There are two kinds of art that exist in context of the Holocaust. The first kind treats the events as a backdrop in order to tell a moralizing story, ultimately cheapening not just the tragedy but the power of the stories rooted in this history. The second kind offers us a way to reckon with the strangest and darkest period of modern human history and gives us a vocabulary to make sense of the world during and since. Yom Hashoah is a time for the latter. Here are a few films that have succeeded in doing this.
Band of Brothers 109, “Why We Fight”
When this series first aired 17 years ago, we were conditioned to expect week after week moments of tremendous battle cinematography and glimpses into the human toll of war. Still, no one really expected episode nine, when Easy Company comes across a concentration camp full of prisoners. So few Holocaust films ever really bring you so close to the realities of the camps themselves. In one heart-wrenching scene, a german-speaking American solider realizes that the he will be tasked with confiscating rations given to the prisoners, who are at risk of eating themselves to death. The episode ends as Easy Company oversees the burial of the Jewish dead by resentful german townspeople, and gives viewers one of the greatest moments in television history. In this scene a group of nearby musicians are playing a Beethoven string quartet. “Germans make good cleaners, all you have to do is play Mozart,” one soldier remarks. “That’s not Mozart,” his booze-addled commander responds. “It’s Beethoven.” Lyricism and death have hardly ever existed in such harmony on the small screen.
This film sticks with you because unlike most holocaust movies, it isn’t a family story or one about the camps. It’s the story of a child trying to hide in plain sight in a Nazi school, making his way through occupied Europe almost entirely on his own. And so in a way that only childhood can be, Europa Europa is lonely and tragic and deeply moving, and makes you wonder if you yourself could ever be as resourceful.
Night and Fog and Shoah
These are two wildly different films, but probably the two most important documentaries about the holocaust. Alain Resnais’ Night and Fog, which appeared three years before his seminal film Hiroshima Mon Amour, uses different styles and techniques to give viewers a visceral experience of equal parts horror and heartbreak. At ten hours, Shoah is 20 times longer than Night and Fog, and is not only one of the greatest documentaries ever produced, but also one of the best films of the last 30 years. It relies heavily on testimonies of victims and culprits. The footage used to tell this story is as difficult to watch as it is important.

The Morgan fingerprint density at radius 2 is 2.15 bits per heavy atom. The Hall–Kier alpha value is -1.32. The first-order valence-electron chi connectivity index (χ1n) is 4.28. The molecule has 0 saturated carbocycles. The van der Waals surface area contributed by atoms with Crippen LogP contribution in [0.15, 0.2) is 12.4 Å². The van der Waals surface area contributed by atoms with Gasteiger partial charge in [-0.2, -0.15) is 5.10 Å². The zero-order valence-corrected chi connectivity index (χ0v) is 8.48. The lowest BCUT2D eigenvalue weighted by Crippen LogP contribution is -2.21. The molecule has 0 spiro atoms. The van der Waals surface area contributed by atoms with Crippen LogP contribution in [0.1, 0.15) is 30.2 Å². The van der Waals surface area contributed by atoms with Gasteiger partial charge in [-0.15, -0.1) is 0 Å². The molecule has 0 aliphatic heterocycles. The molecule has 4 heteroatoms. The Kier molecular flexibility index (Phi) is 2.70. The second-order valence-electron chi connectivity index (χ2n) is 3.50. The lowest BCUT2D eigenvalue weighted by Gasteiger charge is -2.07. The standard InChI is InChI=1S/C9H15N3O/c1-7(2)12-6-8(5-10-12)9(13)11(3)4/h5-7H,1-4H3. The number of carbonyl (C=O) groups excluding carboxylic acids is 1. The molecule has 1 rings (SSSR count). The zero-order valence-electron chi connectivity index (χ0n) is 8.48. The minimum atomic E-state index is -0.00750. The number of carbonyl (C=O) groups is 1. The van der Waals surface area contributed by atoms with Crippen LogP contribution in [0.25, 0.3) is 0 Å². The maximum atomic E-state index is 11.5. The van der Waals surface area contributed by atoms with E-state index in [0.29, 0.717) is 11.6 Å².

Arguably one of the greatest films in cinema history, Jean Renoir’s Grand Illusion actually tells the story of soldiers in a military prison camp during WWI. However, this film was released in 1937, when the Nazi threat was already breathing down Europe’s neck. The Grand Illusion is more than just a portrait of life in a German prison camp. It is more than premonitions of what would come. This film’s greatest accomplishment is showing us how at a human level, war and all its trappings are not just senseless, but also totally useless.
Any Marx Brother’s Movie
These great comic films would be nothing if not for the perpetual sense of us versus them, which is a Jewish story as old as time. We are an absurd people; we move in strange circles; we have our own jokes, lingo, habits. The plot of every Marx Brother’s film is the absurd notion that these few people see the world in a way that makes sense only to them, where their internal logic and harmony stands in opposition to everything else. And of course, the world is always eager to punish them for it. The Marx Brothers understood that only a surreal kind of humor could ever possibly rise to a level of greatness capable of undermining a similarly great tragedy.